Chapter 13 Regular Expressions
In the world of string matching, regular expressions are the best thing since sliced bread. Admittedly, in the somewhat odd world of string matching, they didn’t really have bread in the first place, but still.
Regular expressions (or “regexes”) is a declarative2 language to describe strings of characters (sequences of letters, punctuation, words, sentences, etc). For example, this is a relatively simple regular expression from http://regexlib.com/Search.aspx?k=email to match email addresses:
There is an excellent online app at https://regex101.com/ that helps you learn about and test regexes by breaking them down and explaining to you exactly what it does. For this regular expression, it provides this explanation:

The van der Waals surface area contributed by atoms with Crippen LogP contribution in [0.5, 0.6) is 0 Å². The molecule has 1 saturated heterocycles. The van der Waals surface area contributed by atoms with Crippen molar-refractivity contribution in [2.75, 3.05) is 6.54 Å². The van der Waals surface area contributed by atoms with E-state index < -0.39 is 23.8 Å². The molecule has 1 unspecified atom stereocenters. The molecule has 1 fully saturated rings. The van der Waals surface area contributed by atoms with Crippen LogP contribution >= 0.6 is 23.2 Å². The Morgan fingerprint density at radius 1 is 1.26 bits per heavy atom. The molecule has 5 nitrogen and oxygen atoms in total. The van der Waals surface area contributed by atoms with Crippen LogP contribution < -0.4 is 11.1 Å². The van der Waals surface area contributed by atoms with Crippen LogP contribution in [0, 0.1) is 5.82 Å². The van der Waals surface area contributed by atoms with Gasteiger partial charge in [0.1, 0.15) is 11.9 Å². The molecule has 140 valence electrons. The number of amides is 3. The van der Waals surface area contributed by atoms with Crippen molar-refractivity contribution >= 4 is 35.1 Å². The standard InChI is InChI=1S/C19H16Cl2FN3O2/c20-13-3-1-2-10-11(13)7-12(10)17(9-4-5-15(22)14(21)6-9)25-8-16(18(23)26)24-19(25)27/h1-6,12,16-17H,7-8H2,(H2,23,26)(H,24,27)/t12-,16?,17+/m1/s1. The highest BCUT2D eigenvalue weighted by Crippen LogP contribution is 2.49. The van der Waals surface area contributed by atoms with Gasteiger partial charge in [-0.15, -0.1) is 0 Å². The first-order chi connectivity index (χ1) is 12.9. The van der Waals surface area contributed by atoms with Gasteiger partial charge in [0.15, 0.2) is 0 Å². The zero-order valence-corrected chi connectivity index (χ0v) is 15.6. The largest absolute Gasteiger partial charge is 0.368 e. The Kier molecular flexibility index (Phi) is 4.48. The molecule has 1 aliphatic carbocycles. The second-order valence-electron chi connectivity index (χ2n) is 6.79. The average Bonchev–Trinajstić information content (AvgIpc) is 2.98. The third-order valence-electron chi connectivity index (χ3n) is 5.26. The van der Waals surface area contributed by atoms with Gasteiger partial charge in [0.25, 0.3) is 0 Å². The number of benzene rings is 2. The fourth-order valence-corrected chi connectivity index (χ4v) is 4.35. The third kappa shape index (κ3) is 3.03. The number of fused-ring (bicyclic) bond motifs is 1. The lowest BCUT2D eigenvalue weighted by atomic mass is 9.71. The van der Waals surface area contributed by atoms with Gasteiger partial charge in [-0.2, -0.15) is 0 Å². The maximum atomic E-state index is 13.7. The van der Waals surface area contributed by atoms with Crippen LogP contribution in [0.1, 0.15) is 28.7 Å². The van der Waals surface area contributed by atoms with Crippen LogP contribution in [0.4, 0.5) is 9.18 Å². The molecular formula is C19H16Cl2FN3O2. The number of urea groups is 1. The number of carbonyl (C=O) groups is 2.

Of course, this regular expression does not work for all email addresses. If you studied this broken down explanation, you’ll have realised that, for one, this regular expression only matches email addresses with domain names that have a 2- or 3-letter top level domain (TLD, the characters following the last period in a domain name). Many different regexes exist to match email addresses - for example, this one “works 99.99% of the time”:
So, while the building blocks of regular expressions are relatively simple, things can get out of hand quickly.